FOOD ADDITIVES (DOC)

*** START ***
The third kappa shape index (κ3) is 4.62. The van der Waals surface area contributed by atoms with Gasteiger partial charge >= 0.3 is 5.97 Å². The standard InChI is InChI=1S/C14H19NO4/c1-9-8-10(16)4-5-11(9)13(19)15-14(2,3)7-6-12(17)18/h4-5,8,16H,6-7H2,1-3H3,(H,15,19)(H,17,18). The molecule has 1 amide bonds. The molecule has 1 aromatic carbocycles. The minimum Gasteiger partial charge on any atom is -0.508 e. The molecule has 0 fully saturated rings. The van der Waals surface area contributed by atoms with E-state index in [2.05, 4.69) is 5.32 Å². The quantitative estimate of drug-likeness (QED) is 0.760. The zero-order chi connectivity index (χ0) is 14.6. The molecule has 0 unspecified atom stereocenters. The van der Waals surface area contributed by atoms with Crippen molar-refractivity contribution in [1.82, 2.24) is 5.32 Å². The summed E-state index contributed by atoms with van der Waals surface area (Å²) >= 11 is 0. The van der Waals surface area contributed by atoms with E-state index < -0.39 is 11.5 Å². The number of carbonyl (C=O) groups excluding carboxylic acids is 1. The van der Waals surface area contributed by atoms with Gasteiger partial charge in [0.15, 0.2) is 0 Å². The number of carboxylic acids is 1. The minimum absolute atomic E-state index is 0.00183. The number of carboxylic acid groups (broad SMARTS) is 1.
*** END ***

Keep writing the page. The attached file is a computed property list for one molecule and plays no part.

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REVIEW OF LITERATURE Page 1 The Adverse Effects of Food Additives on Health: A Review of the Literature with Special Emphasis on Childhood Hyperactivity Tuula E. Tuormaa 1 Introduction A food additive is any substance not commonly regarded or used as food, which is added to, or used in or on, food at any stage to affect its keeping quality, texture, consistency, taste, colour, alkalinity or acidity, or to serve any other technological function in relation to food, and includes processing aids in so far as they are added to or used in or on food. 1,2 Food additives in use today can be divided roughly into three main types: cosmetics, preservatives and processing aids, totalling presently about 3,794 different additives, of which over 3,640 are used purely as cosmetics, 63 as preservatives and 91 as processing aids. 3 The growth in the use of food additives has increased enormously in the past 30 years, totalling now over 200,000 tonnes per year. 45 Therefore it has been estimated that as today about 75% of the Western diet is made up of various processed foods, each person is now consuming an average 8-10 lbs of food additives per year, with some possibly eating considerably more. 5 " 7 With the great increase in the use of food additives, there also has emerged considerable scientific data linking food additive intolerance with various physical and mental disorders, particularly with childhood hyperactivity Food Additives And Preservatives Preservatives: Preservative food additives can be used alone or in conjunction with other methods of food preservation. Preservatives may be anti-microbial preservatives, which inhibit the growth of bacteria and fungi, or antioxidants such as oxygen absorbers, which inhibit the oxidation of food constituents. Common antimicrobial preservatives include calcium propionate, sodium nitrate, sodium nitrite, sulfites (sulfur dioxide, sodium bisulfite, potassium hydrogen sulfite, etc.) and disodium EDTA. Antioxidants include BHA and BHT. Other preservatives include formaldehyde (usually in solution), glutaraldehyde (kills insects), ethanol and methylchloroisothiazolinone. Food Additive: Food additives are substances added to food to preserve flavour or improve its taste and appearance. Some additives have been used for centuries; for example, preserving food by pickling (with vinegar), salting, as with bacon, preserving sweets or using sulfur dioxide as in some wines. Some additives are manufactured from natural sources such as soybeans and corn, which provide lecithin to maintain product consistency, or beets, which provide beet powder used as food coloring. Other additives are man-made. Artificial additives can be produced more economically, with greater purity and more consistent quality than some of their natural counterparts. A substance added to a food for a specific purpose in that food is referred to as a direct additive. Many direct additives are identified on the ingredient label of foods. Indirect food additives are those that become part of the food in trace amounts due to its packaging, storage or other handling. For instance, minute amounts of packaging substances may find their way into foods during storage. Food packaging manufacturers must prove to the U.S. Food and Drug Administration (FDA) that all materials coming in contact with food are safe, before they are permitted for use in such a manner. Aluminium silicate - Mineral salt, anticaking agent used in medications and vending machine dried milk. Amino acids Compounds - needed by the human body in a certain combination. Animal protein usually has the needed composition, but amino acids are also used to fortify vegetables. Ammonium carbonates - Mineral salt, adjusting and modifying agent. Irritant to mucous membranes, alters pH of urine and may cause loss of calcium and magnesium. Used in some medications, baked goods, baking powder, cocoa items confectionary, ice cream. Anti-caking agents - many foods tend to coagulate and specific agents are needed to prevent this. Many anti-caking agents are natural products such as talc (E533b) and bentonite (E558), and some are manufactured, such as silicon dioxide (E551) (chemically the same as sand but much purer), calcium silicate (E552) and sodium aluminosilicate (E554). Antimicrobials - prevent the growth of molds, yeasts and bacteria. Antioxidants - Keep foods from becoming rancid, browning, or developing black spots. Antioxidants also minimize the damage to some essential amino acids and the loss of some vitamins Azo dyes - Azo dyes are members of a chemical group comprising the following colorants: E 102 tartrazin, E 110 yellow-orange S, E 122 Azorubine, E 123 amaranth, E 124 cochineal red red A, E 151 brilliant black BN, E 180 Lithol rubine BK, E 128 red 2G, E 155 brown HT. Bentonite - From natural clay. Decolouriser, filter medium, emulsifier and anti-caking agent. Used in pharmaceutical agents for external use, edible fats and oils, sugar, wine. BHA & BHT -Butylated hydroxyanisole (BHA) is a phenolic antioxidant Phenolic antioxidants prevent rancidity of fats and oils in food by protecting against lipid oxidation. B vitamins - Niacin, thiamin and riboflavin. Vitamins added to or used to enrich bread, flour and cereals to help combat nutritional deficiencies Calcium hydroxide - Mineral salt made from lime as a firming and neutralising agent used in making beer, soap and glazing pretzels, infant formula as a mineral, cocoa products, sour cream, edible fats and oils, jam, tinned vegetables Calcium Propionate - An inhibitor of molds and other microorganisms in foods, animal feed, tobacco, pharmaceuticals in butyl rubber to improve processability and Scorching resistance. Colorings -make food visually more attractive Copper sulphate - Mineral salt, anti-caking agent which is manufactured but occurs naturally and used for making azo dyes. Not to be taken on its own! D & C - Prefix meaning that a dye is FDA-approved for drugs and cosmetics. E 100 Turmeric - It is the natural color of the root of turmeric (Curcuma longa). It is the traditional ingredient of curry powder. It may be obtained by synthesis. Its color is yellow + Emulsifier - An additive used in the preparation and processing of foods, which is used to blend or mix ingredients together and also, to keep them from separating. Erythorbates - Erythorbates are food ingredients that inhibit the change of flavor and color in food when exposed to air, such as when a cut apple is exposed to air. Ext. D & C - Prefix signifying a dye that is FDA-approved for externally applied drugs and cosmetics only. Ferrous gluconate - Color-retention agent (derived from iron and glucose) used in olives, iron supplements (use sparingly). Food acids - They help maintain a constant sourness in food. FD & C - Prefix for a dye that is FDA-approved for foods, drugs and cosmetics. Flavor enhancers - enhance food palatability. Glazing agents - They give a shiny appearance or provide a protective coating to a food. Glucono delta-lactone - Food acid, artificial sweetener base, acidity regulator. Made from glucose. Stops 'stone' formation during manufacture with milk and beer. Glycerine - Glycerine is an alcohol (glycerol) and is used as a preservative in the food industry, as well as a sweetener: it is very sweet, yet it contains no sugar. This makes it an ideal sweetener for patients who cannot take sugar, such as the increasing number of Candida sufferers. Humectants - Used to prevent dried fruit from drying out. Iodine - Added to salt to prevent a goiter, an iodine-deficiency condition. Iron - Added to foods to help prevent anemia and other irondeficiency diseases. Lecithin - An emulsifier, or mixing agent, that helps fat and water stay together. Lecithin is present in egg yolks and milk; it aids mixing in mayonnaise and ice cream. Magnesium chloride - Mineral salt, firming agent. Magnesium is an essential mineral. Used in foods and pharmaceuticals. Magnesium oxide - Alkali, neutraliser and anti-caking agent. It can be found in frozen dairy products, butter, canned peas, cocoa products, medications. Used as a medical laxative. Mono- and Dyglycerides - Emulsifiers present in bread, margarine and peanut butter. MSG (monosodium glutamate) - A flavor enhancer derived from beet sugar. MSG is manufactured through a process of protein hydrolysis. When a product is 99% pure MSG, the product is called "monosodium glutamate" by the FDA and must be labeled as such. However, when a hydrolyzed protein contains less than 99% MSG, the FDA does not require that the MSG be identified. "Autolyzed yeast," "hydrolyzedsoy protein," and "sodium caseinate," are examples of names givento hydrolyzed proteins on food labels. MSG is found in most soups, salad dressings, and processed meats; in some crackers, bread, canned tuna fish, most frozen entrees, ice cream, and frozen yogurt. It is often used in "low fat" foods to make up for the flavor lost when fat is reduced or eliminated. Natamycin - Natamycin (it is also called pimaricin) is an antibiotic used in infections of mouth,foot and genitals.It is employed in food industry to treat the shell of cheese. Resistance against this antibiotic will soon be established in bacteria coming in contact with it.His use should therefore be forbidden in food industry Nitrites . (1) Inhibit the growth of bacterial spores that cause botulism, a deadly food-borne illness. (2) Are color enhancements of cured meat, poultry, and fish products. Nitrates react with secondary amines to form nitrosamines Phenolic antioxidants - They prevent rancidity of fats and oils in food by protecting against lipid oxidation. Potassium sorbate - the potassium salt of sorbic acid. It is much more soluble in water than the acid. Potassium sorbate will produce sorbic acid once it is dissolved in water and is the most widely used food preservative in the world. It is effective up to pH 6.5 but effectiveness increases as the pH decreases. Potassium sulphates - Mineral salt, anti-caking agent for beer, pharmaceuticals, salt substitute. No known adverse effects, but large doses can cause severe gastrointestinal bleeding. Propellants - gases which help propel food from a container. Red #3 - Though FDA viewed Red No. 3 cancer risks as small-about 1 in 100,000 over a 70-year lifetime--the agency banned provisional listings because of Delaney directives. At the same time, Red No. 3 has "permanent" listings for food and drug uses that are still allowed although the agency has announced plans to propose revoking these uses as well. For now, Red No. 3 can be used in foods and oral medications. Products such as maraschino cherries, bubble gum, baked goods, and all sorts of snack foods and candy may contain Red No. 3. Red #40 - FD and C Red #40: Allura Red AC. Newest color. Used widely in the cosmetics industry. Approved in 1971. Allied Chemical has an exclusive patent on it. It is substituted for FD and C Red #4 in many cosmetics, food and drug products. Permanently listed because like the producers of "temporary" colors, this producer supplied reproductive data. However, many American scientists feel that the safety of Red # 40 is far from established, particularly because all of the tests were conducted by the manufacturer. Therefore, the dye should not have receive a permanent safety rating. The National Cancer institute reported that p-credine, a chemical used in preparation of Red #40, was carcinogenic in animals. The FDA permanently listed Red #40 for use in foods and ingested drugs but only temporarily listed it for cosmetics and externally applied drugs. See also Azo Dyes and FD and C colors. Sorbitol - A polyol (sugar alcohol), bulk sweetener found in numerous food products. In addition to providing sweetness, it is an excellent humectant and texturizing agent. Sodium Benzoate and Benzoic Acid - These two compounds are related because sodium benzote produces benzoic acid once it is dissolved in water. Benzoic acid is the compound with the antimicrobial properties, and is found naturally in cranberries, prunes, greengage plums, cinnamon, ripe cloves and apples. Sodium carbonates - Mineral salt, adjusting and modifying agent in the process of malting beer, baking soft and fizzy drinks, medications. No known adverse effects in small quantities. Sorbates - This family of compounds is available as sorbic acid, potassium sorbate, sodium sorbate or calcium sorbate. Sorbic acid is the compound with the antimicrobial properties but its salts (sorbates) are used in many cases due to differences in solubility. Stabilizers - They maintain the uniform dispersion of substances in a food. Sulfites - Sulfites are used as antioxidants to prevent discoloration of light-colored fruits and vegetables, such as dried apples and dehydrated potatoes. They are also used in wine-making because they inhibit bacterial growth but do not interfere with the desired development of yeast. Stearic acid - Saturated fatty acid, possibly of pig origin, cascarilla bark extract or vegetable fats. Anti-caking agent in chewing gum, confectionary, butter or vanilla flavouring for drinks, artificial sweeteners. Talc - Linked to stomach cancer, typical products are polished rice, chocolate, confectionary, icing sugar, noodles, medicinal tablets Thickeners and vegetable gums - They help improve texture and maintain uniform consistency. Vitamin D - Commonly added to milk, to prevent the childhood bone disease known as rickets, which is caused by a vitamin D deficiency. An excess of vitamin D causes abnormally high blood concentrations of calcium which can eventually cause severe damage to the bones, soft tissues, and kidneys. It is almost always associated with forms of vitamin D requiring a doctor's prescription. Yellow #5 . This dye is used to add color to a large number of items, such as wool, silk, sheepskins, furs, the plastic used in some cloth and containers (nylon, polyesters, and poly methylmethacrylate), foods, personal products (soap, deodorants, cosmetics) and drugs. One reason people use it so much is that it dissolves easily in water. The United States Food and Drug Administration listed these items as "Generally recognized as safe" or GRAS and these are listed under both their Chemical Abstract Services number and FDA regulation listed under the US Code of Federal Regulations See list of food additives for a complete list of all the names. Acids Food acids are added to make flavors "sharper", and also act as preservatives and antioxidants. Common food acids include vinegar, citric acid, tartaric acid, malic acid, fumaric acid, lactic acid. Acidity regulators Acidity regulators are used to change or otherwise control the acidity and alkalinity of foods. Anticaking agents Anticaking agents keep powders such as milk powder from caking or sticking. Antifoaming agents Antifoaming agents reduce or prevent foaming in foods. Antioxidants Antioxidants such as vitamin C act as preservatives by inhibiting the effects of oxygen on food, and can be beneficial to health. Bulking agents Bulking agents such as starch are additives that increase the bulk of a food without affecting its nutritional value. Food coloring Colorings are added to food to replace colors lost during preparation, or to make food look more attractive. Color retention agents In contrast to colorings, color retention agents are used to preserve a food's existing color. Color retention agents are often used for restoring cow's milk to its natural white color as unhealthy cows often bleed into the milk. Emulsifiers Emulsifiers allow water and oils to remain mixed together in an emulsion, as in mayonnaise, ice cream, and homogenized milk. Flavors Flavors are additives that give food a particular taste or smell, and may be derived from natural ingredients or created artificially. Flavor enhancers Flavor enhancers enhance a food's existing flavors. They may be extracted from natural sources (through distillation, solvent extraction, maceration, among other methods) or created artificially. Flour treatment agents Flour treatment agents are added to flour to improve its color or its use in baking. Humectants Humectants prevent foods from drying out. Tracer gas Tracer gas allow for package integrity testing to prevent foods from being exposed to atmosphere, thus guaranteeing shelf life. Preservatives Preservatives prevent or inhibit spoilage of food due to fungi, bacteria and other microorganisms. Stabilizers Stabilizers, thickeners and gelling agents, like agar or pectin (used in jam for example) give foods a firmer texture. While they are not true emulsifiers, they help to stabilize emulsions. Sweeteners Sweeteners are added to foods for flavoring. Sweeteners other than sugar are added to keep the food energy (calories) low, or because they have beneficial effects for diabetes mellitus and tooth decay and diarrhea. Thickeners Thickeners are substances which, when added to the mixture, increase its viscosity without substantially modifying its other properties.